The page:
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Robinson Crusoe (Modern Library Classics) Paperback – June 12, 2001
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From School Library Journal
Grade 7 Up-Defoe's classic novel of shipwreck and survival, now nearly 300 years old, is abridged competently in this recording. The flavor of the 18th century language is retained, but the plot moves along at a pace more appealing to 21st century ears. The reader, Martin Shaw, has a pleasant voice, but unfortunately tends to trail off at the ends of sentences, losing whole words. As with all abridgements, large sections of the story and entire characters are omitted, but since most of the book tells of Crusoe's solitary sojourn on the island, this is not a major problem. This version is no substitute for the original, but it would be a supplemental purchase in libraries where abridgements are popular.
Sarah Flowers, Santa Clara County Library, Morgan Hill, CA
Copyright 2000 Reed Business Information, Inc. --This text refers to an out of print or unavailable edition of this title.
Gr. 4-7. The latest title in the Classic Starts series simplifies Defoe's famous survival adventure story, one of the first novels ever written, reworking the tortuous prose into a relaxed, chatty style ("I felt awful") with short sentences that will be accessible to a grade-school audience. True to the 1719 original, the first-person narrative relates how Crusoe defies his parents, runs away to sea, has various adventures, and survives alone on a desert island until he finds a native man whom Robinson calls Friday. The big difference here is that the two men become friends, pals, and equals. There is not a racist word, nothing about Defoe's "savages." For contrast, to spark classroom discussion, pair this with Timothy Meis' retelling, discussed in Focus: "Survivor" (BKL Mr 1 03), which stays true to the prejudice in the original. Hazel Rochman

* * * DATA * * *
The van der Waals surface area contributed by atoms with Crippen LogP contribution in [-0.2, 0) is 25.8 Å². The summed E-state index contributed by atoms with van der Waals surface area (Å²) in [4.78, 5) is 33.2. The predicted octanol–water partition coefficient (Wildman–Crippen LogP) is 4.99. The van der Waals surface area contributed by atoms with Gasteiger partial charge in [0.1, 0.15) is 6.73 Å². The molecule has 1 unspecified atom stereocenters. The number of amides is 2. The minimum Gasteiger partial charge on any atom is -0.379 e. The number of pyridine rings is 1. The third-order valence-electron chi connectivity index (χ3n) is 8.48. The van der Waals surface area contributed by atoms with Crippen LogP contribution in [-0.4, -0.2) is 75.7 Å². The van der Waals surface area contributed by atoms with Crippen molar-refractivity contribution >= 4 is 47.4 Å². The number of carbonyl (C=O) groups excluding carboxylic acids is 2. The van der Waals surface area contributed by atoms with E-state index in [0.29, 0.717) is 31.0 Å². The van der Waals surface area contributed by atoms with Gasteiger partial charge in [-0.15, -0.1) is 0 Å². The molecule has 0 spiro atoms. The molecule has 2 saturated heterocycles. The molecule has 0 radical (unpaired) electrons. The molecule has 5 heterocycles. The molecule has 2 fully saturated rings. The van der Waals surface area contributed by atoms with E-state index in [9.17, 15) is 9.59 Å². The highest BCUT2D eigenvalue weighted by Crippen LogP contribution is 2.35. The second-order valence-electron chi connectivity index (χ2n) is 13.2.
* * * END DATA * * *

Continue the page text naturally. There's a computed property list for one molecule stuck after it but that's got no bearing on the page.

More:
Copyright © American Library Association. All rights reserved --This text refers to an out of print or unavailable edition of this title.
Top customer reviews
Let me just say that Robinson Crusoe is simply a great read. Do you need a story for the beach? This is it. Do you need a subject for you doctoral dissertation? This could also be it.
Everyone should find something of interest in this adventure story. I strongly recommend it.
As with the other Penguin Clothbound Classic editions, this too includes introductory material and appendices typical of other Penguin editions.
I hope Penguin continues to release titles in the Clothbound Classics series, and I wish it would release more titles per year in the series.
Those unfamiliar with the original text and context should also be aware that the racism of the times comes through very clearly in Crusoe's thoughts about and treatment of the "natives" he encounters.
Generally I'm a big fan of NOT abridging classic texts and I'm sure there's merit in this well-known classic but I found it hard, slow reading.
I came away with a greater appreciation for the problem solving skills, critical thinking, creativity, and physical strength that pre-modern humans had to draw on daily. As moderns, most of us plop ourselves in front of the computer screen or televsion and lead a comparatively easy life.
The inspiration in this story is Crusoe's ability to find the positive in any situation. He starts out grumbling about his isolation on the island, and his dim prospects for any rescue. He comes to see though, that he alone was saved from drowning in the shipwreck. So he comes to appreciate the very fact of life. He also comes to appreciate how he has been provided for, and that the simple things in life are most important. He comes to an increasingly deepening awareness of and faith in God. One of the only items salvaged from the ship was a Bible. Crusoe's thoughts on God and his interaction with the biblical text show how central religious faith was to the author, and the pride of place it held in most Europeans' lives at that time.
The adventures presented in this book are second-to-none, but what always capitvates me is the detail of Crusoe's habitations on the island. I have to admit, every time I read this book it makes me want to find a deserted isle and build myself a castle, a bower, and raise a flock of goats.
The only aspect of the book I don't really care for is Crusoe's religious monologues. I understand that it's his new-found faith and relationship with God that helps him make it through the ups and downs, but I find when these asides start it kills the momentum of the story. I'll usually end up skipping these passages to get back to the story. Other than this, this book is captivating and awe-inspiring.